Benson Hill Biosystems, the data-led crop genetics discovery and gene editing platform, has raised $60 million in Series C funding in a round led by GV (formerly Google Ventures).
Benson Hill’s CropOS computational platform and suite of breeding and gene editing tools are being used to improve the sustainability, nutrition and flavor profiles of crops with greater speed and precision than previously possible, dramatically reducing the costs and timelines to develop new products.
BHB’s existing investors — involving several agtech investment leaders — also participated including Alexandria Venture Investments, Fall Line Capital, iSelect Fund, Lewis & Clark Ventures, Mercury Fund, Prelude Ventures, and S2G Ventures. BHB has now raised nearly $95 million in total, most recently closing a $25 million Series B in March 2017.
The round was oversubscribed and could increase to $65 million if BHB finds additional investors “that can bring strategic value to the company, such as having representation in an industry that we’d like to collaborate with,” said Matt Crisp, CEO. “A financial investor that could continue to support the company over time but start to get to know us with a small check would also be of interest,” Crisp told AgFunderNews.
AgFunder Co-Investment Fund III is now open for investment. Closing June 15, Spots are limited.
The next stage for BHB will be a late stage, growth equity round, which is less-trodden ground in agtech, with the vast majority of investor activity taking place at the earlier stages. The company is also considering an IPO around 2021-2022 as “another financing event,” and an alternative to an acquisition exit for its venture investors.
“Our goal is to be a platform to help build a community of innovators, as well as develop our own products; being an independent platform company empowering innovators with the technology and capabilities they need to develop novel crop products, decreases the likelihood and suitability of us being acquired by a strategic player as we look to maintain the integrity of our model,” said Crisp.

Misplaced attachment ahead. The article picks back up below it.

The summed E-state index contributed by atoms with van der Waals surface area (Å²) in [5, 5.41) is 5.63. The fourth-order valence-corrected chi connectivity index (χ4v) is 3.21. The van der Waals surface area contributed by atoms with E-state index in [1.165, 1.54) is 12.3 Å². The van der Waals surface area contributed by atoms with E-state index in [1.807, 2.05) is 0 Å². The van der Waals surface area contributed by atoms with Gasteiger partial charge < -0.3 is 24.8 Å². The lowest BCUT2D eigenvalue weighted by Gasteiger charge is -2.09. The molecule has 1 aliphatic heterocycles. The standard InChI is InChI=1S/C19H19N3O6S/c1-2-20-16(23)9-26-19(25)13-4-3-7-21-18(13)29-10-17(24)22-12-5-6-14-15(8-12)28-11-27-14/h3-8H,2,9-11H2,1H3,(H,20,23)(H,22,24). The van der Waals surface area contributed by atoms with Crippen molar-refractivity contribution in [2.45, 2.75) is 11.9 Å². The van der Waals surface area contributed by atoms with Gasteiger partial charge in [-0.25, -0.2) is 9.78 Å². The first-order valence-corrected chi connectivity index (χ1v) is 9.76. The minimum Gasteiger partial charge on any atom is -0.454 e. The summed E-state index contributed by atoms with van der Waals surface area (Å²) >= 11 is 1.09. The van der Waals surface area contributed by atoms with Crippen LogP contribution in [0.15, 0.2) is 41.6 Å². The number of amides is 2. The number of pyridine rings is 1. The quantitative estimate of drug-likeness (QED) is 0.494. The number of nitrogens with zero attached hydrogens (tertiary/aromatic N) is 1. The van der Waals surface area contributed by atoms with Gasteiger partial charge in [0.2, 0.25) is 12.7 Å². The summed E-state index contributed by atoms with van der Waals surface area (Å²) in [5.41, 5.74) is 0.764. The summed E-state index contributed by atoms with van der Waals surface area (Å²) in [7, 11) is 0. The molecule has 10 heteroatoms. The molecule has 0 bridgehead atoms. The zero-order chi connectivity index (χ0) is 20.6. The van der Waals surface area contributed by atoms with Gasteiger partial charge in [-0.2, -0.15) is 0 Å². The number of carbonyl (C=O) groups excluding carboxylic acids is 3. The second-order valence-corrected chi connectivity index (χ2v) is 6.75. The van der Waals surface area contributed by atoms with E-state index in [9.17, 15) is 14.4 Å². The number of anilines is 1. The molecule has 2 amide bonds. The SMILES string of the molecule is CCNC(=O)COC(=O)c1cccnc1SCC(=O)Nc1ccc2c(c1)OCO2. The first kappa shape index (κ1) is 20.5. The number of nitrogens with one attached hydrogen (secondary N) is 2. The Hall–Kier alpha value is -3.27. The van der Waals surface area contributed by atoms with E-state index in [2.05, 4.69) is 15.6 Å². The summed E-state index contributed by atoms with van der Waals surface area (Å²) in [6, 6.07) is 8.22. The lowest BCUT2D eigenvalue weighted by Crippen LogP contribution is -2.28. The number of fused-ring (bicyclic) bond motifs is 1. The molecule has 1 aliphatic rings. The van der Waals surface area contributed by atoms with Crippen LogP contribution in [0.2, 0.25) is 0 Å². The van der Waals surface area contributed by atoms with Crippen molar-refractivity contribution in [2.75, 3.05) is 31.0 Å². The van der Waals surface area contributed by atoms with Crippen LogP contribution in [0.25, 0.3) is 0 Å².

IPOs are also few and far between in the agtech arena, which could make it challenging for public investors that typically look for comparables when valuing a company.
Crisp says that the investment community is becoming more and more interested in investing in companies that stand to make an impact across various domains, not just environmentally, and this could be a strong theme in three to four years’ time when BHB may go public.
“We’ve cut our teeth around photosynthesis and sustainability, and that resonates well with certain investor audiences, but in the future I think we will see more nutrition and health-focused private and public investments take place in food and agriculture as these groups realize the potential that platforms like ours have for improving the nutritional profile of crops.”
Each round, despite increasing in size, has taken a shorter amount of time to close as BHB’s reputation for democratizing the use of revolutionary crop genetics tools including gene editing, has gathered pace. Crisp and his colleagues started marketing the Series C round formally in April and signed a term sheet in July; the Series B round was closer to six months whereas BHB’s Series A round took two years.
“Many investors are now familiar with our story — including GV who have been following us for several years now — so that does allow things to go a bit more smoothly than the ground-up work we had to do in the beginning,” said Crisp.
BHB will use the proceeds of the round to continue to develop the platform with a focus on expanding its capabilities further into the nutrition and health profile of crops. CropOS will not be all about major row crops and will look holistically at the value chain. “Consumers are demanding we modernize our food systems, so this is an area of focus for us,” said Crisp.
The company also plans to increase the team size from 85 by another 20 or 30 in the next year, particularly on the data science and commercialization teams.